|Workshop on Topology: Identifying Order in Complex Systems|
|Topic:||The Taming olf the Screw: or How I Learned to Stop Worryhing and Love Elliptic Functions|
|Affiliation:||Princeton Center for Theoretical Science|
|Date:||Wednesday, February 1|
|Time/Room:||3:30pm - 4:30pm/Rutgers University, Hill Center, Room 705|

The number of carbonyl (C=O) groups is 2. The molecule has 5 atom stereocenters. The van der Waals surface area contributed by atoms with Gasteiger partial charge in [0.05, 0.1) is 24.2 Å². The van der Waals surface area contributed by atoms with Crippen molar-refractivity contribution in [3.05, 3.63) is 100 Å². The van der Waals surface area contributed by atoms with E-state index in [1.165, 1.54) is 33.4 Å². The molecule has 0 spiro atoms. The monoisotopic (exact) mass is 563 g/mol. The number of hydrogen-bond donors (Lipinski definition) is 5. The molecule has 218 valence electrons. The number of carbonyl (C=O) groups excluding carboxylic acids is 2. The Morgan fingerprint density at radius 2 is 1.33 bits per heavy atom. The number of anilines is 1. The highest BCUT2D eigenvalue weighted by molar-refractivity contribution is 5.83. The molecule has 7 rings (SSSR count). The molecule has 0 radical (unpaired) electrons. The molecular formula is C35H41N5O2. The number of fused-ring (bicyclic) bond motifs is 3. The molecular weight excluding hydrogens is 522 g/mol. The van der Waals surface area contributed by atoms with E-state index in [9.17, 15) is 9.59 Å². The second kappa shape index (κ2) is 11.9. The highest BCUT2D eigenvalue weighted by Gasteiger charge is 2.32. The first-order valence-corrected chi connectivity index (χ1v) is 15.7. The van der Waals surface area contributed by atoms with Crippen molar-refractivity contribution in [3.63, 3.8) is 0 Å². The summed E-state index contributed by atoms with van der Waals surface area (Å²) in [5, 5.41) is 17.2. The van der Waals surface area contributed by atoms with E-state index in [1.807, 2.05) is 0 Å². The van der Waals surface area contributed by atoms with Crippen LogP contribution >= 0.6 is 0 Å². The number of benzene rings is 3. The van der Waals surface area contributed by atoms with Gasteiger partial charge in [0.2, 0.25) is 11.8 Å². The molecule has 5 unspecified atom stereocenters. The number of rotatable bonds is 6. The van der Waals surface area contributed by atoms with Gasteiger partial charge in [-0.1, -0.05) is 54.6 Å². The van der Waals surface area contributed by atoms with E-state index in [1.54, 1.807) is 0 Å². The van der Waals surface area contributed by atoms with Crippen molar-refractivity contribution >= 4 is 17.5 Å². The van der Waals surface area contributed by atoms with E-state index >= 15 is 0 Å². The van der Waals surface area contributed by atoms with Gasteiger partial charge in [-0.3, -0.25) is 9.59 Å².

Topological defects pervade a wide range of physical systems, from superconductors to smectic liquid crystals. The behavior and interactions of such singularities impart many materials with a wealth of rich behavior. Just as flux vortices in the Abrikosov phase of type II superconductors allow magnetic field to penetrate the sample, so too do screw dislocations relieve the frustration between flat layers and macroscopic chirality present in the smectic. An explicit deconstruction of surfaces into their topological constituents provides a unique language with which to describe the properties of many diverse systems. Extracting the underlying topology of a surface boils down to an exercise in complex analysis. Linear systems often produce harmonic surfaces which possess height functions satisfying the two dimensional Laplace equation. Elliptic functions, generalizations of trigonometric functions, are the generic solutions of this problem. Merely specifying the zeroes and poles in a phase field completely defines the topology of the resulting surface. The properties of elliptic functions vastly simplify both the analytic and numeric calculations of the energy. This analysis is used here to describe two different systems: a system of pores connecting layers of a bicontinuous lamellar system described by Riemann's minimal surfaces and the hierarchical structure of the helical nanofilament phase of bent core smectics.